Friday, June 03, 2005

Secession?

The silly, pie-in-the-sky question I've always wondered about the European Union is: What is the E.U.'s stance on secession by a member nation? Would they go to war to keep a member state?

The answer I'm normally given is that the E.U. wouldn't fight the secession of a country, but that, practically speaking, secession becomes impossible since going off the euro is too complicated. But what if it was possible to transition out of the euro?

Italian minister Roberto Maroni now says that Italy should hold a voted about going back to the lira. It's interesting to wonder what happens if the United Europe project fails.

6 comments:

RighteousJohnson said...

This situation is not without precedent...Think "Tower of Babel".

Anonymous said...

Bottom line? it would suck. Robert Mundell is right on...the world needs less, not more, currencies to foster more free trade and create the foundation for stable economic growth.

Actually the ideal is one currency, the original model for this being the Roman Empire 100 years after Caesar, which was essentially a giant free trade zone.

Even given the tendency for EU regulators like Mario Monti to f*** things up, the Euro currency's positive macro benefit outweighs the Euro leviathan.

And on a minor note, ***hole vultures like Soros would have less opportunities to get rich in f/x arbitrage.

arrScott said...

Key difference between the United States and the European Union: If, as a state, you try to leave the union, the armies of righteousness will trample down upon you, burn your cities, free your slaves, and generally liberate the hell out of your sorry ass.

If, as a country, you try to leave the European Union, the armies of self-righteous plutocracy will call you names, hold emergency meetings, offer you concessions, and then smile wanly at the press conference where you amicably sign the paperwork formalizing your departure.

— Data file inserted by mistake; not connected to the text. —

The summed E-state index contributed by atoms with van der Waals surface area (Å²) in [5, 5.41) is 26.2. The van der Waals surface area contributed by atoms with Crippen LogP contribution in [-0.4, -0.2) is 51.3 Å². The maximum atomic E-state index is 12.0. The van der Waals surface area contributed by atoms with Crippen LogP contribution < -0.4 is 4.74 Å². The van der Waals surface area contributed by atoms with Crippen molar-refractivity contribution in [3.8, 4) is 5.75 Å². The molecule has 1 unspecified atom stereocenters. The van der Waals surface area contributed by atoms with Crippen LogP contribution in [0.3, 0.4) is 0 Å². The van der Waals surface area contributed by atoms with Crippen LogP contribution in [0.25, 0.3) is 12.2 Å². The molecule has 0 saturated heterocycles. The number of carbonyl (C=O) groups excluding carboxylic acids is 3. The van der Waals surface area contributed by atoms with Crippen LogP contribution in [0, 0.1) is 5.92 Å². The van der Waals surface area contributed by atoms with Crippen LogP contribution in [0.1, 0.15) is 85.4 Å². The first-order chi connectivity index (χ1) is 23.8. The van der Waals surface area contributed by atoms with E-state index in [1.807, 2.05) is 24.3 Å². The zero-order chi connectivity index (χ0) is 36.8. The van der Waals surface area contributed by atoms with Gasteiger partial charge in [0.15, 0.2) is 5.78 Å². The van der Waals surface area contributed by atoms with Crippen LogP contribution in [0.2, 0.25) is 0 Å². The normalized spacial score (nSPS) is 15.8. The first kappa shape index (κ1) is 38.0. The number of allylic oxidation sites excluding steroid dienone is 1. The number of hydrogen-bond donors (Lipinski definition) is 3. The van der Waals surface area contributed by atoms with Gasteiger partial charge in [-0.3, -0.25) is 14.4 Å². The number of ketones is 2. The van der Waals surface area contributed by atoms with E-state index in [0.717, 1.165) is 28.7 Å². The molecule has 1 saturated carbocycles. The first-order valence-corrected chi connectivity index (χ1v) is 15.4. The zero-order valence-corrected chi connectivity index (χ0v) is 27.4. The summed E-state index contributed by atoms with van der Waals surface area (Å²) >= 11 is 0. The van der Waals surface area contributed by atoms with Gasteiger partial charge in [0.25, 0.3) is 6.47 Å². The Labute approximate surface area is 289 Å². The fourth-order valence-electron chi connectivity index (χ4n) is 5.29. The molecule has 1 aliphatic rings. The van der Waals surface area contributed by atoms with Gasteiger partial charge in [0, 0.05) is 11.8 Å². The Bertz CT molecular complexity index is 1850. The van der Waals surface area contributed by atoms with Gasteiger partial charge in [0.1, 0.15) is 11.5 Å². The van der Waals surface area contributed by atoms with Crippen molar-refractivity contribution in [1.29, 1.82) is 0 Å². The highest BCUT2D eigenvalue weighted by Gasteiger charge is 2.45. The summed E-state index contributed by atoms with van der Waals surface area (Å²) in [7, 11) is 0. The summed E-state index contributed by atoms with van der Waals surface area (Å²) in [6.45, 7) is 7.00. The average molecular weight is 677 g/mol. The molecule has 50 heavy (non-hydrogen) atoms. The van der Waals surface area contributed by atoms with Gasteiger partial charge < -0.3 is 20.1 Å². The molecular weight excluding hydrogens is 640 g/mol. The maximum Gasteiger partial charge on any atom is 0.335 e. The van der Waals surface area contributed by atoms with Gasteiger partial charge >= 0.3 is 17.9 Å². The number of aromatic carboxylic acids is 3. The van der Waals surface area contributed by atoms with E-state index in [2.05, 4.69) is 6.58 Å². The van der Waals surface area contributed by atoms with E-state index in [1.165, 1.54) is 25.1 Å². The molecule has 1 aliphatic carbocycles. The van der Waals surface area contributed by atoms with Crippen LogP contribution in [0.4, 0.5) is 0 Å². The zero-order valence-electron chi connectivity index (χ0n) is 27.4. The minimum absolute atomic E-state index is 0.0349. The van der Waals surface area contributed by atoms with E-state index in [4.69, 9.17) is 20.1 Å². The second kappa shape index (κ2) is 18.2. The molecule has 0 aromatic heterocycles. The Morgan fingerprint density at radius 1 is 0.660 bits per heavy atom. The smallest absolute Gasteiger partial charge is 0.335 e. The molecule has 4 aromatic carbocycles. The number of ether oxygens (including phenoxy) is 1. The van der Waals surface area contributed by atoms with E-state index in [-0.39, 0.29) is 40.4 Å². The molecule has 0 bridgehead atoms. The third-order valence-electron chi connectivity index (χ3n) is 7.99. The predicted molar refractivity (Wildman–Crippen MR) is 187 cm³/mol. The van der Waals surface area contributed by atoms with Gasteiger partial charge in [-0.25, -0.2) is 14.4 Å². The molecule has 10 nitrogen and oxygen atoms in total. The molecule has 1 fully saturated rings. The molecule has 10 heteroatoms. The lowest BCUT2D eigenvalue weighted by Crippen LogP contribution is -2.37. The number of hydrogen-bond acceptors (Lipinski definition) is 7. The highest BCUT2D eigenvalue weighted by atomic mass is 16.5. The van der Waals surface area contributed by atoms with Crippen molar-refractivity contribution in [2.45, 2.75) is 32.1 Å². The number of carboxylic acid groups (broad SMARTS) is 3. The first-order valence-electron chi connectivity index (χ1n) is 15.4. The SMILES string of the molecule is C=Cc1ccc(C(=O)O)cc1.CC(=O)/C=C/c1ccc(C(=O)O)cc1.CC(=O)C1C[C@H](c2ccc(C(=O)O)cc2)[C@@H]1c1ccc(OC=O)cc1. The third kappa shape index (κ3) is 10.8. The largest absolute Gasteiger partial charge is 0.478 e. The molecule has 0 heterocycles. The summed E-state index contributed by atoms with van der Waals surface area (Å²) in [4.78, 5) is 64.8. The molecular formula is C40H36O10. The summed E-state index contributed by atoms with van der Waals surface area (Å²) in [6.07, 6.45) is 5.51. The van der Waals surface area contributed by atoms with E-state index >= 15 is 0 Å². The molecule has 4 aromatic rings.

Because the European Union is not a state, but rather a treaty organization, any member state retains the formal right to abrogate the treaties and leave the European Union. Greenland, or Kalaallit Nunaat as the locals call it, did just that by referendum in 1985.

Further, the use of the euro need not complicate things. A country can remain in the EU and not use the euro, and countries outside the EU may use the euro, whether by formal agreement, like Monaco, San Marino, and Vatican City, or on a de facto basis, like Andorra, Montenegro, and Kosovo.

Bruce said...

"Would they go to war to keep a member state?"

Would a housecat attack a vacuum cleaner to make it stop?

Would a monkey type the entire works of Shakespeare for a banana?

Would brave Sir Robin, who had nearly fought the Dragon of Angnor, who had nearly stood up to the vicious Chicken of Bristol, and who had personally wet himself at the Battle of Badon Hill, stand up to the black knight?

etc. etc.

Daedalus said...

Moroni is a member of a party that was created to split Italy into two separate countries. He's not a force to be listened to.

Anonymous said...

Not to be disagreeable, but one world currency is not optimal (and Mundell said this). If there was one currency, and one Fed setting rates, then anyone whose business cycle is not synchronous gets hit hard.

One reason we survive in the US with one money is that we have a progressive tax system and pay most of our tax to a federal government that smooths this stuff out. Absent a serious Euro government, the European Central Bank gets shot at from the weaker economies, as Germany and Italy are doing now.